Recruitment is Broken

Many people will know Greg Savage through his blog, The Savage Truth, or indeed his illustrious career in the recruitment industry. I had the pleasure of hosting a webinar with Greg during which his message to the recruitment industry was a massive wake-up call. While many of us have lamented the inefficiencies of the industry, Gregs professional stature and bluntness of delivery give a one-two punch to every agency recruiter - adapt or die.

According to Greg, ‘the Recruitment Industry is BROKEN’. With language like that there can be no mistaking the call for an urgent and radical review of the fundamental services offered by the industry. There are threats from all sides, corporates hire directly and drive down costs while LinkedIn and other internet giants see the agency recruiter as fair game.

In spite of this I’m still optimistic about the industries future. It is still extremely difficult to recruit staff and, because recruitment technology provides access to many more people, the problem is increasing. This creates an opportunity, as while there are challenges to hire staff, there are markets for good recruiters.

The service provided by the traditional contingency agency is now out of step with needs of the marketplace. Ten years ago, knowledge was everything. The bigger your database the better, and recruitment was simply about selling this valuable resource. In the past number of years this has completely changed. Big databases are freely available and there cannot be many people left who cannot be found on the internet. Even my mother can be found on Google!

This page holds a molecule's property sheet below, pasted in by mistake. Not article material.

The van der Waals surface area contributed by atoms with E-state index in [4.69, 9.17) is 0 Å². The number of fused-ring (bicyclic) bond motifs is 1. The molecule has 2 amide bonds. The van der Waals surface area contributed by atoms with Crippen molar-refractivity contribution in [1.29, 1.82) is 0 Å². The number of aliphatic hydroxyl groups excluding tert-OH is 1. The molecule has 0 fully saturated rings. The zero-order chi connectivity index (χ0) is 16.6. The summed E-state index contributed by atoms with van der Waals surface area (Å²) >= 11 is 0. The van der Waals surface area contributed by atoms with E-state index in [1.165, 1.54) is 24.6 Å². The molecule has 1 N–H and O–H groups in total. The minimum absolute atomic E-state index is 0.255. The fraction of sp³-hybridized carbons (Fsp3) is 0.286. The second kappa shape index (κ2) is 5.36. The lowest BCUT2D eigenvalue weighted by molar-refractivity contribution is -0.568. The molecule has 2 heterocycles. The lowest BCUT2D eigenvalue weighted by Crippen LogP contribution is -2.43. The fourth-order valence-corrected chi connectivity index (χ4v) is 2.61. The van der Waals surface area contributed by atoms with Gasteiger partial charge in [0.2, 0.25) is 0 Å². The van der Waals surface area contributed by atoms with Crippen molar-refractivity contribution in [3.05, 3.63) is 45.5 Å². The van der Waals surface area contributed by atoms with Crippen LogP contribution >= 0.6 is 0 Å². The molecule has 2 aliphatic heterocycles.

So what does the recruiter of the future look like? According to Greg, the core service of placing candidates remains. The method of achieving this will be a combination of the traditional ‘Craft of Recruitment’ combined with the newly developing skills of social and internet recruitment. Does this imply subtle tweets to an existing business model or a root and branch review? For the generalist contingency recruiter, we’re talking radical review, as unfortunately, your days are numbered.